10 trips for every type of traveler
While it's true that most travel destinations aren’t like haute couture -- “in” one year and “out” the next -- there are some points on the map particularly worth visiting.
For good reasons, this is the year to mount a camel, trip through Palu's underwater psychedelia and -- yes, you can -- tackle the mighty Himalayas.
Before the calendar turns, here's a planner for the year’s best trips.
Best adventure trip: Everest base camp
The thrill of high-altitude trekking in Nepal was once available only to a gung-ho few. Recently, the journey has become more accessible.
In April 2011, co-host of international television show Word Travels and travel writer Robin Esrock will lead a trek to the Everest Base Camp with World Expeditions.
The journey begins in Kathmandu Valley and ascends through Sherpa villages to Tengboche Monastery, where awestruck hikers get panoramic views of the rock star mountains of the Himalayas: Tawache, Everest, Nuptse, Lhotse, Ama Dablam.
Hikers will traverse part of the treacherous
Khumbu Glacier, followed by an ascent of Kala Pattar (18,192 feet),
before stopping at Everest Base Camp.
“In Nepal, acclimatizing is going to be key, as is exercising for several months beforehand to
ensure your body can take it,” Esrock cautions. “Wearing in your gear is a must, although those
incredible Sherpas will no doubt be worth their weight in stardust.”
The World Expeditions hike to Everest Base Camp runs April 4-24, 2011, and begins in Kathmandu.
Price is US$2,768 per person, including food, trek pack, porters and accommodation.
Best foodie trip: Chengdu, Sichuan
In August 2010, the Sichuan capital of Chengdu was honored as a UNESCO City of Gastronomy.
That same month on Twitter, American TV host Andrew Zimmern could barely contain his enthusiasm for the budding food scene. He uploaded a photo of local dumplings that could be mistaken for giant jellyfish. Chengdu’s meat market was packed with every type of dried pork, including pig skin face.
For those less adventursome, an easy first stop on the Chengdu food safari is the bustling Chuan Chuan Xiang
hotpot restaurant. Here, meat and vegetables are cooked together rather
than piecemeal. (Chuan Chuan Xiang, 45 Double Bridge Road, Chengdu,
tel: +028 8433 6879)
Another Chengdu favorite: Grandma Jin’s Handmade Noodles (Xiaojiahe St, Chengdu, tel: +028 8518 6457), where hand-pulled “bedspread” noodles resemble a large and chewy sheet. The most popular order is noodles topped with spicy red braised beef.
Located near Wen Shu Temple, the intimate BuddhaZen hotel is highly rated on TripAdvisor and other web forums. The spacious rooms go for US$64-$76. (BuddhaZen hotel, B6-6, Wenshufang Street, Qingyang District, Chengdu, tel: +86 28 8692 9898)
Best road trip: Ireland clockwise
The endless highways of North America or Australia are inviting, but in 2011, the Emerald Isle makes for a more mystical (and affordable) setting for a long, freewheeling drive.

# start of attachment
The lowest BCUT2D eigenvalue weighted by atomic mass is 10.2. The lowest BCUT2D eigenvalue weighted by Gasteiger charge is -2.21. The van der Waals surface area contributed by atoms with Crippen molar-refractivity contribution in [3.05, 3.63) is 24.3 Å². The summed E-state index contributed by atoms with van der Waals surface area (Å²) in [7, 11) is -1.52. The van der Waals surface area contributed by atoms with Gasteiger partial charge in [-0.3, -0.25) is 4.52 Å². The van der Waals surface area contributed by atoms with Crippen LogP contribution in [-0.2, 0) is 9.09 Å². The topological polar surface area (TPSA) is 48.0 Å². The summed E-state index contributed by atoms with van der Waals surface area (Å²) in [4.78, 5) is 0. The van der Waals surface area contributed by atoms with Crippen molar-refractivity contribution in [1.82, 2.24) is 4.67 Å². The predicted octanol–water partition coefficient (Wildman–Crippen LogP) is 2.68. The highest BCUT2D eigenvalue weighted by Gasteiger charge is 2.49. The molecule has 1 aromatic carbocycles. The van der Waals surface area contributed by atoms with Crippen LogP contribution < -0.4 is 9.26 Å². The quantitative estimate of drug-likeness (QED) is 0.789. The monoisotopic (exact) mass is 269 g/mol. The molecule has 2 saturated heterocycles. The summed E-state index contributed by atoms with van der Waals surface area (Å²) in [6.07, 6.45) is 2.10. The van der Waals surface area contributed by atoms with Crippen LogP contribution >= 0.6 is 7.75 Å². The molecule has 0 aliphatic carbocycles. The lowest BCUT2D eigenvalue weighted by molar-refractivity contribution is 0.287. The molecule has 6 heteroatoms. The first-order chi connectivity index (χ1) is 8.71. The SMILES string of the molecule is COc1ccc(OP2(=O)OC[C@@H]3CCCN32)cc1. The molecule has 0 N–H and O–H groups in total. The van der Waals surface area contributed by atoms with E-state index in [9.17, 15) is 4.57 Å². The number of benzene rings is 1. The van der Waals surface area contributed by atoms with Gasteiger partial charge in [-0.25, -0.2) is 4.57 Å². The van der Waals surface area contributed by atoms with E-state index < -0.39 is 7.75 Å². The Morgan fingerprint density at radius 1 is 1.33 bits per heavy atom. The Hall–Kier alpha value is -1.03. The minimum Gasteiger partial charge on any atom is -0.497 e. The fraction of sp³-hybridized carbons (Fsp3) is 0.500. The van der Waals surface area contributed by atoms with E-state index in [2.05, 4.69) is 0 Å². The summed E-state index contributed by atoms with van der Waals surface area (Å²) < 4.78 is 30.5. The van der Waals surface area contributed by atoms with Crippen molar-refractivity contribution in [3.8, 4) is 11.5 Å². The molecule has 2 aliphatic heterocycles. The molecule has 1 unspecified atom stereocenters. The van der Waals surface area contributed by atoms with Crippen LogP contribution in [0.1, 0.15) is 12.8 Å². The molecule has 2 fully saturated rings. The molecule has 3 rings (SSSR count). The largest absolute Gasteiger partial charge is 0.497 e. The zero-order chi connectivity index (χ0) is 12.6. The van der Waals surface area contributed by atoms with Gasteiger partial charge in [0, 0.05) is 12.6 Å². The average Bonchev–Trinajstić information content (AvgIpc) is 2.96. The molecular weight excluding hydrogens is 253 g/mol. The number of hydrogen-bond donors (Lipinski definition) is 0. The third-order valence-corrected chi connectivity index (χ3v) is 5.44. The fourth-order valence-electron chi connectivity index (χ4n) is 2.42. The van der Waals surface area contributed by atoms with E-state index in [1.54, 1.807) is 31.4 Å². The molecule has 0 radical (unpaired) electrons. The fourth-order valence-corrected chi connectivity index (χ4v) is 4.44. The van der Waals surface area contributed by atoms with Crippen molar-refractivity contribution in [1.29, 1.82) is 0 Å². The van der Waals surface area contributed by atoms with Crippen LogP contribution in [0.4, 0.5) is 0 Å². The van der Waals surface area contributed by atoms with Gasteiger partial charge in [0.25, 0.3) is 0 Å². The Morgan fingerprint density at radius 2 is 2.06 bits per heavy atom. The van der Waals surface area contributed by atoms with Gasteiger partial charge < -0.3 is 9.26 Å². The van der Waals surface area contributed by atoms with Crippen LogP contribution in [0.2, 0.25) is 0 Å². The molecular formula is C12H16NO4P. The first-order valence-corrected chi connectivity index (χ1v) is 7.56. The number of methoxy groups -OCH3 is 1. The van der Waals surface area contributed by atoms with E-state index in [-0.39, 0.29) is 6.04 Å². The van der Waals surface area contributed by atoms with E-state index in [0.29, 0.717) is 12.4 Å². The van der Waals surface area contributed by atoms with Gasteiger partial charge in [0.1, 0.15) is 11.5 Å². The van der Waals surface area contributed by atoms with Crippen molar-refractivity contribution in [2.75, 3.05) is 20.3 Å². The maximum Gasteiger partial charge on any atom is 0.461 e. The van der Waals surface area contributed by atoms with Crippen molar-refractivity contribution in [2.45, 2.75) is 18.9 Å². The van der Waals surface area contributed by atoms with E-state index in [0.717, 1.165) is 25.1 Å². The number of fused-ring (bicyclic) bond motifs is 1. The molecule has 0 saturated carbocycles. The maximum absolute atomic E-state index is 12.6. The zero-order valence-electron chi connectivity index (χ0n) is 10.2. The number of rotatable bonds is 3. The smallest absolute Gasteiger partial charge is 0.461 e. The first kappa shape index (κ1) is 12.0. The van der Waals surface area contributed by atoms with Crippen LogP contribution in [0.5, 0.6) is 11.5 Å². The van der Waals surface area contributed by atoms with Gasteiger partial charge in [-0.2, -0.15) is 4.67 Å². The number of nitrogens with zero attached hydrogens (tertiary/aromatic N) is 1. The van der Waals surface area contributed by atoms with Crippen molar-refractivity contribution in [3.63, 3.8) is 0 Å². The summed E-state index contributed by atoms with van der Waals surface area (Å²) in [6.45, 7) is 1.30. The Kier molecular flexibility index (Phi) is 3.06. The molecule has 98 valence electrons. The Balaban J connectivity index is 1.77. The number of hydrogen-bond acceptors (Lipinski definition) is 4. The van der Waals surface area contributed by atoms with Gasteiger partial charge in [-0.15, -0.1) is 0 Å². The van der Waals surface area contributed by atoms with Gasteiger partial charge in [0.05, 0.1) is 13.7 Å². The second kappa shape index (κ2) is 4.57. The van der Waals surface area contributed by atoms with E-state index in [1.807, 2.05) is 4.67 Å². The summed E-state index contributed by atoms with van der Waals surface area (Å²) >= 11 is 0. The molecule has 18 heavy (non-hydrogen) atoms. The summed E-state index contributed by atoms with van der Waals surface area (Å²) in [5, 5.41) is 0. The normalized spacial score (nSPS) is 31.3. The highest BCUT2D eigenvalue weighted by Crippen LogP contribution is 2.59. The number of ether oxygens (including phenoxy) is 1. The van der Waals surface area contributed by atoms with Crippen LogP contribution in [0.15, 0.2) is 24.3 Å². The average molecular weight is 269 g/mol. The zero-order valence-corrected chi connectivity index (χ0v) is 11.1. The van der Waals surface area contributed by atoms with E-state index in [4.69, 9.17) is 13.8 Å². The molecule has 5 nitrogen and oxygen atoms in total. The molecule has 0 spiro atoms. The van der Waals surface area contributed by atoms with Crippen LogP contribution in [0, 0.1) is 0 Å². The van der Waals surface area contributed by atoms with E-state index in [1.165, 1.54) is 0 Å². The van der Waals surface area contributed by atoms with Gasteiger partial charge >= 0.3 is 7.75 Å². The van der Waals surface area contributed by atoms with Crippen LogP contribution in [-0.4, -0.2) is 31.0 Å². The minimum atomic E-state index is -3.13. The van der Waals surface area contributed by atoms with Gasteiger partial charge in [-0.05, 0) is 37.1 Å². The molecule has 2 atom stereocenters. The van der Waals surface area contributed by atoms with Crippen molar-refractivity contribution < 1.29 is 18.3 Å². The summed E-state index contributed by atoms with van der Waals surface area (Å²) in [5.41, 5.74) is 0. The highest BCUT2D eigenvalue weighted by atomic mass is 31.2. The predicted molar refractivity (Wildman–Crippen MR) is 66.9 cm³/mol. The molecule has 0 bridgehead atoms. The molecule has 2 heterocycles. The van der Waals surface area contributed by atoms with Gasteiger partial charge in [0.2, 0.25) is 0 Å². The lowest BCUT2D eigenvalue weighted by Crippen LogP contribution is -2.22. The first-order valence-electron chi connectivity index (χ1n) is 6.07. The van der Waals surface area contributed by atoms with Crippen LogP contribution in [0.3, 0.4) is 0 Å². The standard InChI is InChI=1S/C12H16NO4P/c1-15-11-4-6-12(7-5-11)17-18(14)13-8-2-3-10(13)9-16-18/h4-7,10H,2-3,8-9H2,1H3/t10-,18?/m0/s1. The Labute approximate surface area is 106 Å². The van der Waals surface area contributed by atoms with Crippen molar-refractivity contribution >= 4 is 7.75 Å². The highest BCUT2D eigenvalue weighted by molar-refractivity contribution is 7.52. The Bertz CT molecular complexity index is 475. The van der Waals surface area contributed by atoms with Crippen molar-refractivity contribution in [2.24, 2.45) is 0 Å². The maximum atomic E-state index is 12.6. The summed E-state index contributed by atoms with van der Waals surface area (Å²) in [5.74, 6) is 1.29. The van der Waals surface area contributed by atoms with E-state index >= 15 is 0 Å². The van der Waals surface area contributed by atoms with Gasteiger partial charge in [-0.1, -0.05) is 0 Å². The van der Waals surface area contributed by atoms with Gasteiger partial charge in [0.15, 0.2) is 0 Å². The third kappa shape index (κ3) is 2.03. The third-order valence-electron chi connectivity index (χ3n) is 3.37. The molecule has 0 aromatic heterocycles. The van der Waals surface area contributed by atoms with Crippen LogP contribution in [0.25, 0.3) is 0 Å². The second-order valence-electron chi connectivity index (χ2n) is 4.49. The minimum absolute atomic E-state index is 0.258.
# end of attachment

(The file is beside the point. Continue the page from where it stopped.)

Ireland native Herbie Brennan is the bestselling author of more than 100 books, many with themes of mystic exploration.
For a short trip, Brennan recommends driving 32 kilometers northwest from Dublin to Newgrange.
“It is probably the most spectacular megalithic site on the planet, beating Britain’s Stonehenge,” he says.
Far more satisfying is a ten-day, 1,320-kilometer Ireland clockwise road trip starting from Dublin. First big stop is Kilkenny, a preserved medieval village, followed by a session with the Blarney Stone.
route takes in Kerry’s 4,000-year-old stone forts, majestic Cliffs of
Moher and rugged Connemara, then zips back around to Belfast. Along the
way you'll get your fill of sodden bogs, picturesque towns, Irish music,
charming country pubs and, yes, green, green, green hills.
Visitors can lease a ride from Dublin-based Argus Car Hire Ireland for as low as US $10 a day (See what we mean about affordable?) Go Ireland lists rates and specials for hotels all over the country.
How to make the most of the drive?
“Visit the country pubs and talk to people,” advises Brennan. “Or rather, listen. With the Irish it’s difficult to get a word in edgeways.”
Ireland out of reach? Asia is loaded with once-in-a-lifetime roaders. Check out these 8 spectacular driving adventures in Asia.
Best eco trip: Borneo
Described by Charles Darwin as a “great luxuriant hothouse made by nature for herself,” Borneo is one of the world’s most eco-diverse zones.
On Sipadan Island, the most famous island off Borneo, divers can swim with exotic creatures -- batfish, clownfish, lionfish, harlequin ghost piefish. To get there, fly to Kota Kinabalu or Tawau, then continue for one hour by car to Semporna for a boat launch.
Animal lovers can play with primates at Sepilok Orangutan Sanctuary, a rehabilitation center that re-trains the displaced animals for life in the jungle. The sanctuary is reached by bus or taxi, a 23-kilometer ride from Sandakan town. (Sepilok Orangutan Sanctuary, Batu 14, Jalan Labuk Sandakan Sabah, tel: +6 089 531180, admission US$10.)
Selingan Island is home to green and hawksbill turtles that creep onto the beaches after dark to lay their eggs.
Since access to Selingan Island is restricted, joining a day tour is the best option. There are several tour operators at the floating village on the Sandakan waterfront. A guided tour and overnight stay from Journey Malaysia begins at US$280.
Another way to help preserve the island's future: stay at an ecolodge. North Borneo’s Sukau Rainforest Lodge has its own generators and uses solar-heated water. Down south, Rimba Orangutan Eco Lodges offer rainforest strolls and wooden boat rides.
Best tropical island trip: Palau
In 2010, Palau withdrew support for Japanese whaling, called for an end to shark finning and became the third country worldwide to ban the bottom-trawling fishing method of dragging nets across the sea floor.
That commitment to marine health put the Pacific Island nation on the 2010 Ethical Traveler’s list of 10 best destinations in the developing world.
With ongoing eco-initiatives in 2011, Palau is preserving its reputation as a destination for undersea exploration.
Lake is famed for the millions of harmless gold jellies that pulse
through its waters. To reach the lake, take a 45-minute boat ride from
Koror to Eil Malk island. Highly regarded Sam’s Tours offers a full day of diving and snorkeling for US$139. (Sam’s Tours, P.O. Box 7076, Koror, Palau, tel: +680 488 1062)
Sam’s also operates land tours of the “big island” Badeldoab, best known for its 98-foot high Ngardmau Falls. Also of note: ancient stone monoliths and WWII gun emplacements. Sam’s Tours has US$150 day trips.